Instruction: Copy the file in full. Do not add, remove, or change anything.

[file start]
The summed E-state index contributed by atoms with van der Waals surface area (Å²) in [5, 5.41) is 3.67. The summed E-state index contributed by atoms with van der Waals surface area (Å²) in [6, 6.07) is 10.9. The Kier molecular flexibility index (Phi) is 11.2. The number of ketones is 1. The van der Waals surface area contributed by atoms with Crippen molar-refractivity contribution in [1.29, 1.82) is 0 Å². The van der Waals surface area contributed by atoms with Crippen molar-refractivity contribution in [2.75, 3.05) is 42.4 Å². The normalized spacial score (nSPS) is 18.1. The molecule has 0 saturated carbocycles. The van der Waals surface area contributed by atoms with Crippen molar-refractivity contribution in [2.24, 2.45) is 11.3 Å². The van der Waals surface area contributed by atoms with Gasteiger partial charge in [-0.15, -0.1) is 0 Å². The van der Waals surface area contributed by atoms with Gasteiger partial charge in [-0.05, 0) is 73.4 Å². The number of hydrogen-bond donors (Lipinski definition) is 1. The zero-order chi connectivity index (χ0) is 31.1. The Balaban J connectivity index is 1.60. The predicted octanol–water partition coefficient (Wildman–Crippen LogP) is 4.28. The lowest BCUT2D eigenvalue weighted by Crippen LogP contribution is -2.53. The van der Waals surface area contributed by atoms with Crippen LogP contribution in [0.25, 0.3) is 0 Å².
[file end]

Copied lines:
The summed E-state index contributed by atoms with van der Waals surface area (Å²) in [5, 5.41) is 3.67. The summed E-state index contributed by atoms with van der Waals surface area (Å²) in [6, 6.07) is 10.9. The Kier molecular flexibility index (Phi) is 11.2. The number of ketones is 1. The van der Waals surface area contributed by atoms with Crippen molar-refractivity contribution in [1.29, 1.82) is 0 Å². The van der Waals surface area contributed by atoms with Crippen molar-refractivity contribution in [2.75, 3.05) is 42.4 Å². The normalized spacial score (nSPS) is 18.1. The molecule has 0 saturated carbocycles. The van der Waals surface area contributed by atoms with Crippen molar-refractivity contribution in [2.24, 2.45) is 11.3 Å². The van der Waals surface area contributed by atoms with Gasteiger partial charge in [-0.15, -0.1) is 0 Å². The van der Waals surface area contributed by atoms with Gasteiger partial charge in [-0.05, 0) is 73.4 Å². The number of hydrogen-bond donors (Lipinski definition) is 1. The zero-order chi connectivity index (χ0) is 31.1. The Balaban J connectivity index is 1.60. The predicted octanol–water partition coefficient (Wildman–Crippen LogP) is 4.28. The lowest BCUT2D eigenvalue weighted by Crippen LogP contribution is -2.53. The van der Waals surface area contributed by atoms with Crippen LogP contribution in [0.25, 0.3) is 0 Å².